A group of San Francisco high school students will wrestle with tricky ethical questions during a competition this January, with help from SF State philosophers.
Seven graduate philosophy students are serving as coaches for high schoolers at San Francisco's School of the Arts and the Academy of Arts and Sciences who will be competing in the High School Ethics Bowl next January. This is the second year SF State students have been involved in the competition.
"I have never seen people so interested in these questions before," said Matt Howery, one of the coaches and the SF State outreach coordinator for the National High School Ethics Bowl. "Especially in San Francisco, teenagers are passionate social justice ninjas. These are things they care about." Last year, Howery's team made it all the way to the regional semifinals, an impressive achievement for a public school with fewer resources than many of its competitors.
For the SF State students, Howery added, giving back to the community in this manner is a natural and important part of what they do as philosophers.
"A philosopher is a teacher," he said. "Philosophy is teaching. It's not a field that exists if no one is sharing information. Anytime we are engaging people, especially people who are not philosophers, we are engaging in an art that is thousands of years old."
The seven coaches are supervising six teams of five students each, working with them for a few hours each month to teach them how to develop arguments and engage others in collaborative debate -- the criteria by which they will be scored during the competition. The regional competition in January will be held at University of California, Santa Cruz, with the winner advancing to the National High School Ethics Bowl in North Carolina. Topics will include whether it is okay for a country such as Brazil to spend billions hosting the World Cup while many of its citizens are starving and whether photoshopping magazine models is ever appropriate.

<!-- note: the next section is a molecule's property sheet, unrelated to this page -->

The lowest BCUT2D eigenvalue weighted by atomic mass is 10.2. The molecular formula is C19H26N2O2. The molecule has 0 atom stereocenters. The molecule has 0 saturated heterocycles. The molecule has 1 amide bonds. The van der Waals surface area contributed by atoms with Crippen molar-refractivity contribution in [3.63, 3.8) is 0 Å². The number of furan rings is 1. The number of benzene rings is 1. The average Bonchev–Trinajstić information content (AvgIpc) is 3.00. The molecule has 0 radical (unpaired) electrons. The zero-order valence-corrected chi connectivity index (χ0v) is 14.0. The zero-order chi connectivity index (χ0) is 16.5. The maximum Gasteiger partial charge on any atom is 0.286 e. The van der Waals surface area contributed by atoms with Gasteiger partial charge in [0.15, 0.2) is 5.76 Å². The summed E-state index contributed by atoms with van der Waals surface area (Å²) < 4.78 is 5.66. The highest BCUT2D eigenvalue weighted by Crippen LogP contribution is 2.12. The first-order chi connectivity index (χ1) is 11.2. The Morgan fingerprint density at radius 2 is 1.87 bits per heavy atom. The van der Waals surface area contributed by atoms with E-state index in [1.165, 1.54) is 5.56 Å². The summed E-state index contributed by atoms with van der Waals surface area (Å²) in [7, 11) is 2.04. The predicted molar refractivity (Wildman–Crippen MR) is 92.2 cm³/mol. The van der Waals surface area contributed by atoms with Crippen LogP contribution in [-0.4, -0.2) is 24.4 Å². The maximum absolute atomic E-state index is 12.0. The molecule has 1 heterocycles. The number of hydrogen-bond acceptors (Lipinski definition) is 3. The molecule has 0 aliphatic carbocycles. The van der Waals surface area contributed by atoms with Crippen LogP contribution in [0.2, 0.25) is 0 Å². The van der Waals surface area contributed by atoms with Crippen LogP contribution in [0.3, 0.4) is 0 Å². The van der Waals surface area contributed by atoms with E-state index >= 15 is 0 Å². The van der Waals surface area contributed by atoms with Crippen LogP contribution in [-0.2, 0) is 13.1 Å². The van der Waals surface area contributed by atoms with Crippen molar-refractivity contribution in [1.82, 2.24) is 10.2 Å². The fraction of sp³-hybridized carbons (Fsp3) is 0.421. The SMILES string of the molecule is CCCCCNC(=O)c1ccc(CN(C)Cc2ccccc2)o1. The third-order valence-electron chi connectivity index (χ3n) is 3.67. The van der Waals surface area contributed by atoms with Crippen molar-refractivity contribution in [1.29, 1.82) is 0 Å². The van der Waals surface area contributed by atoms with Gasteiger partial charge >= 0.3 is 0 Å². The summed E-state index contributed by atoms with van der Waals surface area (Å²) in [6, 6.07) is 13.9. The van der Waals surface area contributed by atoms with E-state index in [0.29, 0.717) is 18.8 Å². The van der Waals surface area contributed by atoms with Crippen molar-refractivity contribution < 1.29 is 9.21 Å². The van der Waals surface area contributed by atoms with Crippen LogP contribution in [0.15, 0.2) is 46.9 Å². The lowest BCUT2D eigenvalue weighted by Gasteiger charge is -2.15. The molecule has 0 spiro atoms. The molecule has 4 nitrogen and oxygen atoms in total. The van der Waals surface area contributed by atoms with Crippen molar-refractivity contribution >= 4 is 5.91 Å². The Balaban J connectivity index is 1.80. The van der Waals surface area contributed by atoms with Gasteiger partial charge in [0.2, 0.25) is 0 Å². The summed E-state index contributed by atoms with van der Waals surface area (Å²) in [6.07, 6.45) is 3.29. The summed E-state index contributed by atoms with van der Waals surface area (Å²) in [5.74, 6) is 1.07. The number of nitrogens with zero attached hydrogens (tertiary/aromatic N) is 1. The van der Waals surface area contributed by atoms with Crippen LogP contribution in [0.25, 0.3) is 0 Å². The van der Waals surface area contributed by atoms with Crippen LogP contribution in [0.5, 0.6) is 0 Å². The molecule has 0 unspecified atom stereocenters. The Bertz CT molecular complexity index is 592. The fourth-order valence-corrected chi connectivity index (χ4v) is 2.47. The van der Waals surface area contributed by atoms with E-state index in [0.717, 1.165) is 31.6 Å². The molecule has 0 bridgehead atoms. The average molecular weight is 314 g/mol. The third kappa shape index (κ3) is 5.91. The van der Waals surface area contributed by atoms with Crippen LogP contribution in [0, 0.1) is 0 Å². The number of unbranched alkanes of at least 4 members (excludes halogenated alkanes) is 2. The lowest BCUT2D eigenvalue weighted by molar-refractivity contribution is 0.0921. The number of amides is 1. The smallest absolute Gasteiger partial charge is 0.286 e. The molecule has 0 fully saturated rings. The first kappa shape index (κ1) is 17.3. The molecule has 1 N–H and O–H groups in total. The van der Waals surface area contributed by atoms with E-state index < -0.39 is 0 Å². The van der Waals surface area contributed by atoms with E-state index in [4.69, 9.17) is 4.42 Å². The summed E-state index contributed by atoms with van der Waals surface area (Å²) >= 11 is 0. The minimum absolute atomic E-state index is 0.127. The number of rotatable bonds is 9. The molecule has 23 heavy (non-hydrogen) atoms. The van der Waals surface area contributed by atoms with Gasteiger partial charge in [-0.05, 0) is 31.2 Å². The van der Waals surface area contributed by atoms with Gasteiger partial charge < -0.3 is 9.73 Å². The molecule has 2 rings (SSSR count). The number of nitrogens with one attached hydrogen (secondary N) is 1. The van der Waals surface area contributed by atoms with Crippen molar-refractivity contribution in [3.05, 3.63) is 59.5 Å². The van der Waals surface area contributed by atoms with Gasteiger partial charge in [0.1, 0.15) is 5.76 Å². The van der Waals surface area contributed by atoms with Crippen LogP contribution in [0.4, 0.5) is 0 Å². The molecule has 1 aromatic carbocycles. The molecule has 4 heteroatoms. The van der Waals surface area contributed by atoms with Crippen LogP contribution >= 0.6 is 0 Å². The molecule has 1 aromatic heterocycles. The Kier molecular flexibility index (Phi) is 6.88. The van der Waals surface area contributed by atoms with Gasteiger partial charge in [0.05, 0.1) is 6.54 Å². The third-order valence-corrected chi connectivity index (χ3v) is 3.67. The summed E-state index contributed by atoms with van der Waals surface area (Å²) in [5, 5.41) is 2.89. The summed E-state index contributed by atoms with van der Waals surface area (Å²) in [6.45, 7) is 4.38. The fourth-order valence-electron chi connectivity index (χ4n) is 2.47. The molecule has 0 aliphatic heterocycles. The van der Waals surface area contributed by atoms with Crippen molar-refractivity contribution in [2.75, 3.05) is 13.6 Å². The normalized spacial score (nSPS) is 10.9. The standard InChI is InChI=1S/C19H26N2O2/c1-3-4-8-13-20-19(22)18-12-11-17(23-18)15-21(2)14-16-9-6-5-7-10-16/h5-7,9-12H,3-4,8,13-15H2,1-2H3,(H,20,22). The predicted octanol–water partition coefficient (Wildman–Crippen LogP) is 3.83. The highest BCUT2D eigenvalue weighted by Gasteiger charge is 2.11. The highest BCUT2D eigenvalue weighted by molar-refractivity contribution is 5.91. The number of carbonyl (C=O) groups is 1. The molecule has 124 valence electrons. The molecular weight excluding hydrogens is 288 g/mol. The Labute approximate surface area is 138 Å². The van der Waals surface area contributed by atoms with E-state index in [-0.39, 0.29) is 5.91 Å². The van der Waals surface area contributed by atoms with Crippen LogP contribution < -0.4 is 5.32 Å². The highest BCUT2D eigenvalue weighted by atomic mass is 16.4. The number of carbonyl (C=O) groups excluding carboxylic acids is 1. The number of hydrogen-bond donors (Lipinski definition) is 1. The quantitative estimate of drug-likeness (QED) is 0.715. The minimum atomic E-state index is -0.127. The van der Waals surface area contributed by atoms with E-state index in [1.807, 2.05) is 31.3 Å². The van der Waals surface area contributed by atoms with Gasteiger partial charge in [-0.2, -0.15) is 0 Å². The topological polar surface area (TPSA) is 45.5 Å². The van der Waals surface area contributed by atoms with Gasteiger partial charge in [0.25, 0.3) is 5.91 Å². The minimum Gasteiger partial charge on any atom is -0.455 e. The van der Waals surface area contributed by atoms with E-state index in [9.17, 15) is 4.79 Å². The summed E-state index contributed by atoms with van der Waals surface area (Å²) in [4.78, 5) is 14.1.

"I've been pleasantly surprised at how quickly the students take to philosophical arguments, the kinds of objections that they raise and their philosophical development," said Ashlie Meredith, a graduate student and coach. "Watching that has really cultivated a passion in me for bringing philosophy to young people. It's important to foster their critical thinking skills so they can learn how to develop their own opinions and become informed citizens."
The SF State students' involvement is essential because it provides the high school students with a historical and academic context for the skills they are learning, said Jerry Pannone, a retired teacher and the ethics bowl coordinator at the two high schools.
"That is really enlightening to the kids, to see that these are very well-founded ethical theories that can also be in conflict with each other," Pannone said. "The SF State students can elucidate that for them and show them the classical development of an argument where you have two or three premises and a conclusion. That is excellent for students to learn."